A nineteenth-century term referring to an ideology of radical individualism. In English, the term radical was often a contraction of philosophic radical , the name given to the followers of Jeremy Bentham, and most radicals in the first half of the century looked to his doctrines for inspiration. As the term’s Latin etymology implies, radicals went, or believed they went, to the roots of a question. The Benthamite practice of reasoning from the root premise that social policy should aim at the maximization of social happiness, or utility, provided a powerful weapon against traditional mores and usages, and especially against prescriptive royal, aristocratic, and ecclesiastical privileges. While not necessarily egalitarians or democrats, radicals were normally individualists who supported meritocracy.
   Although the word radical was often used in the twentieth century as a synonym for extreme , nineteenth-century radicals in the latter half of the century found themselves outflanked on the left by various kinds of socialists, and in some countries anarchists. Radicals were for most of the century on the extreme left of the British parliamentary political spectrum. In France, the radicals looked back to the revolution and were de-fined by their antimonarchism, a position that ceased to be particularly radical in the later sense of the term following the advent of the Third Republic in the 1870s. Radicals were generally anti-aristocratic and - especially but not solely in Catholic countries -anticlerical. Radicals in Britain were antimilitary, the services being associated with the aristocracy, but in theory, if not always in practice, they were less opposed to the navy, which was seen as a more meritocratic and also a more defensive institution.
   Whereas in Britain many radicals were almost if not absolutely pacifist, French radicalism looked back to the levée en masse of 1792 and indulged few such tendencies. Radicals supported private property, and British radicals were almost by definition free traders, although the petit-bourgeois supporters of French radicalism were not. Radicals were often anti-authoritarian and antigovernment - government being seen as an aristocratic tool - and in favor of individual liberties. Their veneration of individual autonomy led some radicals to an opposition to socialism as earnest as their earlier hatred of aristocracy, while others from a radical tradition - including figures as divergent as H. M. Hyndman, founder of the first specifically British Marxist party, the Social Democratic Federation, and Joseph Chamberlain - were led by their radical egalitarianism to the view that meaningful personal equality required that free market individualism would have to be supplemented or supplanted by a more positive kind of state action. Radicals were an important, and arguably the leading, component of the coalition that made up the Victorian Liberal Party. By 1914, much of the original radical program had been achieved, and arguments from social utility and human happiness often went in socialist rather than radically individualist directions; by this time the term was losing much of its original meaning, yet retained an antimilitarist valence. In imperial affairs, the philosophic radicals began by following Bentham in their opposition to commercial colonies and their support for selfgovernment in settlement colonies, Lord “Radical Jack” Durham in Canada being a prime example of the latter. Later in the century, radical individualism, support for Free Trade, and an inherited distaste for the aristocratic military led most selfdescribed radicals to follow the likes of John Morley in opposing imperialism, and they formed the backbone of the anti-imperialist wing of the Liberal Party.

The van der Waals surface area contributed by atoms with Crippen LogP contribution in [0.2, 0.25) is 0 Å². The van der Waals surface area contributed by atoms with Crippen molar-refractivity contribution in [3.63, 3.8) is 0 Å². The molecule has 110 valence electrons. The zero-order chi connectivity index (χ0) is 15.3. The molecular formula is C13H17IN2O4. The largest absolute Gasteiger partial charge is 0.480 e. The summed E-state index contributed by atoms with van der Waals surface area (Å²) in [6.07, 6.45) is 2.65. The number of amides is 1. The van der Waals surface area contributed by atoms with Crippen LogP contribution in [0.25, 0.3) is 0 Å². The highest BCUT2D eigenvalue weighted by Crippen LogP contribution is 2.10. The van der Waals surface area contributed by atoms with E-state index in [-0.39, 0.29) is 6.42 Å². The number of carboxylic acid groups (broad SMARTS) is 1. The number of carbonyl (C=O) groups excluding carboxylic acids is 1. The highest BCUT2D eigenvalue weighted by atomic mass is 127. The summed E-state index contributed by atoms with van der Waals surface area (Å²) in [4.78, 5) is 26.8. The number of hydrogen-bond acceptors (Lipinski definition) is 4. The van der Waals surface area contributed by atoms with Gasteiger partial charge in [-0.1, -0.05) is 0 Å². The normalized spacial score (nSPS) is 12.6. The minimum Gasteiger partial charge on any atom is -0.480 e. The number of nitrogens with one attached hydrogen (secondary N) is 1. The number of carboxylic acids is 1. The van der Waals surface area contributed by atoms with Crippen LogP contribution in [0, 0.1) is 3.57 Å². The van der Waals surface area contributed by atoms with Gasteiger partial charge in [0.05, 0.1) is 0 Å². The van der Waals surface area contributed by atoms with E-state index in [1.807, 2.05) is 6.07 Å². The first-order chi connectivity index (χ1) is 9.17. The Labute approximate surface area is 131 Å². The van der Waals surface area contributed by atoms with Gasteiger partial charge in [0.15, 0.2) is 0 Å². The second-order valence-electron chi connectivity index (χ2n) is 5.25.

See also <>; <>; <>; <>.
    Burgess, Glenn, and Matthew Festenstein, eds. English Radicalism, 1550–1850. New York: Cambridge University Press, 2007;
    Fraser, Peter. Joseph Chamberlain: Radicalism and Empire, 1868–1914. South Brunswick: A. S. Barnes, 1967;
    Maccoby, S. English Radicalism. 6 vols. London: George Allen and Unwin, 1961.

Encyclopedia of the Age of Imperialism, 1800–1914. 2014.

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